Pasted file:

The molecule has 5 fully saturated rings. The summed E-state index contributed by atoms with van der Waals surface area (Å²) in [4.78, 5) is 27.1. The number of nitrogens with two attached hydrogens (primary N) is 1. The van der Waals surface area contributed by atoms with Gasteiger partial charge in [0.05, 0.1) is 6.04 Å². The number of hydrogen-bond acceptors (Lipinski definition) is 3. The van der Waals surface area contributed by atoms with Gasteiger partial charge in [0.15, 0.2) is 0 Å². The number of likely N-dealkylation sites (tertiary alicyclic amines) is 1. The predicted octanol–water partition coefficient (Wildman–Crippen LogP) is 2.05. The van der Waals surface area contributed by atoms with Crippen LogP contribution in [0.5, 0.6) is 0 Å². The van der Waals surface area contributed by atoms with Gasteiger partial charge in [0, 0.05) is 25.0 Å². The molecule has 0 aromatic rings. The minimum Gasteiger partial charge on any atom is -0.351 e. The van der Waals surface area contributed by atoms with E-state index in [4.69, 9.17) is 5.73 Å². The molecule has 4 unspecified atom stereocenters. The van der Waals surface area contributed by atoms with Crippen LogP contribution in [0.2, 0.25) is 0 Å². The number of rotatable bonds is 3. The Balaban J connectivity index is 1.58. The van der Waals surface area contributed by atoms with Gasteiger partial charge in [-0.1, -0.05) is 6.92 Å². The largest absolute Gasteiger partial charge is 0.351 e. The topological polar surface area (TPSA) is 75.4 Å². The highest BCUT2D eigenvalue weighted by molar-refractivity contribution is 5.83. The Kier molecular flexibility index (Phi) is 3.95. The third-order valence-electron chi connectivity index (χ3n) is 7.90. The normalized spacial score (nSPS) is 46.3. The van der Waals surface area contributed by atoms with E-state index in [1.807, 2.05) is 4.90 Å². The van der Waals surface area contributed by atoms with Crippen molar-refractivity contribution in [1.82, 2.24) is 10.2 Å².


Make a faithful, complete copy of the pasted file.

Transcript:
The molecule has 5 fully saturated rings. The summed E-state index contributed by atoms with van der Waals surface area (Å²) in [4.78, 5) is 27.1. The number of nitrogens with two attached hydrogens (primary N) is 1. The van der Waals surface area contributed by atoms with Gasteiger partial charge in [0.05, 0.1) is 6.04 Å². The number of hydrogen-bond acceptors (Lipinski definition) is 3. The van der Waals surface area contributed by atoms with Gasteiger partial charge in [0.15, 0.2) is 0 Å². The number of likely N-dealkylation sites (tertiary alicyclic amines) is 1. The predicted octanol–water partition coefficient (Wildman–Crippen LogP) is 2.05. The van der Waals surface area contributed by atoms with Crippen LogP contribution in [0.5, 0.6) is 0 Å². The van der Waals surface area contributed by atoms with Gasteiger partial charge in [0, 0.05) is 25.0 Å². The molecule has 0 aromatic rings. The minimum Gasteiger partial charge on any atom is -0.351 e. The van der Waals surface area contributed by atoms with E-state index in [4.69, 9.17) is 5.73 Å². The molecule has 4 unspecified atom stereocenters. The van der Waals surface area contributed by atoms with Crippen LogP contribution in [0.2, 0.25) is 0 Å². The number of rotatable bonds is 3. The Balaban J connectivity index is 1.58. The van der Waals surface area contributed by atoms with Gasteiger partial charge in [-0.1, -0.05) is 6.92 Å². The largest absolute Gasteiger partial charge is 0.351 e. The topological polar surface area (TPSA) is 75.4 Å². The highest BCUT2D eigenvalue weighted by molar-refractivity contribution is 5.83. The Kier molecular flexibility index (Phi) is 3.95. The third-order valence-electron chi connectivity index (χ3n) is 7.90. The normalized spacial score (nSPS) is 46.3. The van der Waals surface area contributed by atoms with E-state index in [1.807, 2.05) is 4.90 Å². The van der Waals surface area contributed by atoms with Crippen molar-refractivity contribution in [1.82, 2.24) is 10.2 Å².